The portraitist and food photographer talks to Ron Egatz about developing film in a bomb shelter, how she lights food to make it look tasty, and the importance of metering to get her images right in-camera.
Not many photographers her age have as much film experience as Emily Knudsen, but she feels fortunate she does. Originally from Lebanon, Connecticut, she took a photography course in high school there, learned darkroom skills, and shot countless rolls of 35mm film. “I had a Pentax K1000, and that was my first real manual camera,” she says. “It was given to me by my father. It had been his and had been given to him by his father.”
Knudsen refers to her grandfather, the K1000′s original owner, as the spark of her interest in photography. In the 1950s he had built a Cold War bomb shelter in his basement. This he later turned into a darkroom, where he developed film and printed. “That was a big hobby of his. It got traced down through my dad and then to me,” she says.
Although she has since joined the digital revolution, Knudsen’s roots are firmly planted in her film origins. “This might sound kind of silly, but for me the one big attachment and the thing that really hooked me using that camera—and really getting into photography—was the feel of the shutter and advancing the film,” she explains. “I loved it, just that feeling. You had just completed the picture, you put the shutter down. Take your picture and you complete it by advancing the film. I loved that.”
Learning basic skills in her high school class, Knudsen then started looking for higher education opportunities in photography. “I went to get my senior pictures done and asked the photographer where she went to school,” she recalls. “She went to the Hallmark Institute of Photography. That’s how I got into rethinking Hallmark, and it sounded perfect because it was such a short program and it was so intensive. It was all photography and, more importantly, not the photography, but the business end of it.”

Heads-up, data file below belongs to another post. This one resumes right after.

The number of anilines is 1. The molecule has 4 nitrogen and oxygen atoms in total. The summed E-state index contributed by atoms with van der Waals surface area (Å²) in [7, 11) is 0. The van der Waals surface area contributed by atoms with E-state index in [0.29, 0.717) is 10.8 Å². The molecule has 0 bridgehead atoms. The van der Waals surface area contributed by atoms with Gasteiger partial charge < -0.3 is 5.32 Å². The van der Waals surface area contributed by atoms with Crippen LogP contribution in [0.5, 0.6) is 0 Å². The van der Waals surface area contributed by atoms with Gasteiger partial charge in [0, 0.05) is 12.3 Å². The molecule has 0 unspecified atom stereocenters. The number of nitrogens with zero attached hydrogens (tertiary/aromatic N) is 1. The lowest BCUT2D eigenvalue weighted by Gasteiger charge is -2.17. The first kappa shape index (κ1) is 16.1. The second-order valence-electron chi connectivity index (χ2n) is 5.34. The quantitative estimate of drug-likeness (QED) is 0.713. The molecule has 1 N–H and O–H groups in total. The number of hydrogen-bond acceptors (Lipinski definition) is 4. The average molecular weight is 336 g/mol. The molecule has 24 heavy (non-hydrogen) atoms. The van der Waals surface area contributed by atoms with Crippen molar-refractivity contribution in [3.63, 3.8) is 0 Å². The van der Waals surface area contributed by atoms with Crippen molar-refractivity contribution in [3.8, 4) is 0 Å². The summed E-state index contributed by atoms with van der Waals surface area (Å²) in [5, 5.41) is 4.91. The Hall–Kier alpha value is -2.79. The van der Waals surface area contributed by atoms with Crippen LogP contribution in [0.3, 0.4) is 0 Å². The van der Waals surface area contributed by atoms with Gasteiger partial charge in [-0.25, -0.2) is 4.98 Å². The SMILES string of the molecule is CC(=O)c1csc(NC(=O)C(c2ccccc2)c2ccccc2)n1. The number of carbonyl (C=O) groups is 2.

Attending Hallmark right out of high school, Knudsen initially studied portraiture. Being a self-described people person, she thought this was the way to go. Eventually, she learned working on commercial assignments such as products was more to her liking, with food photography at the top of her list. “You’re there in the studio and you can take as much time as you want,” she says. “Pressure’s off, unless something’s melting. It’s just you and your subject, which can’t talk to you, or rush you or anything. I am very picky in just about every little detail. I really find myself liking that and just liking to have my own time and just working by myself and styling things the way I want them.”
After she built a general portfolio covering a range of photographic styles, Knudsen graduated and began working at a portrait studio. Her assignments included lots of babies, children and some families. She grew tired of this type of shooting, and eventually took an internship at The Improper Bostonian. Soon, she was photographing food again, more than she ever had in school. She was sent on location, which initially made her anxious, as she was used to studio lighting. Turning a challenge into an opportunity, she researched photography and food both online and in food magazines. Drawing inspiration from her research, she soon found her vehicle. “The more I looked at the food photography I liked,” she recalls, “it just looked like natural light.”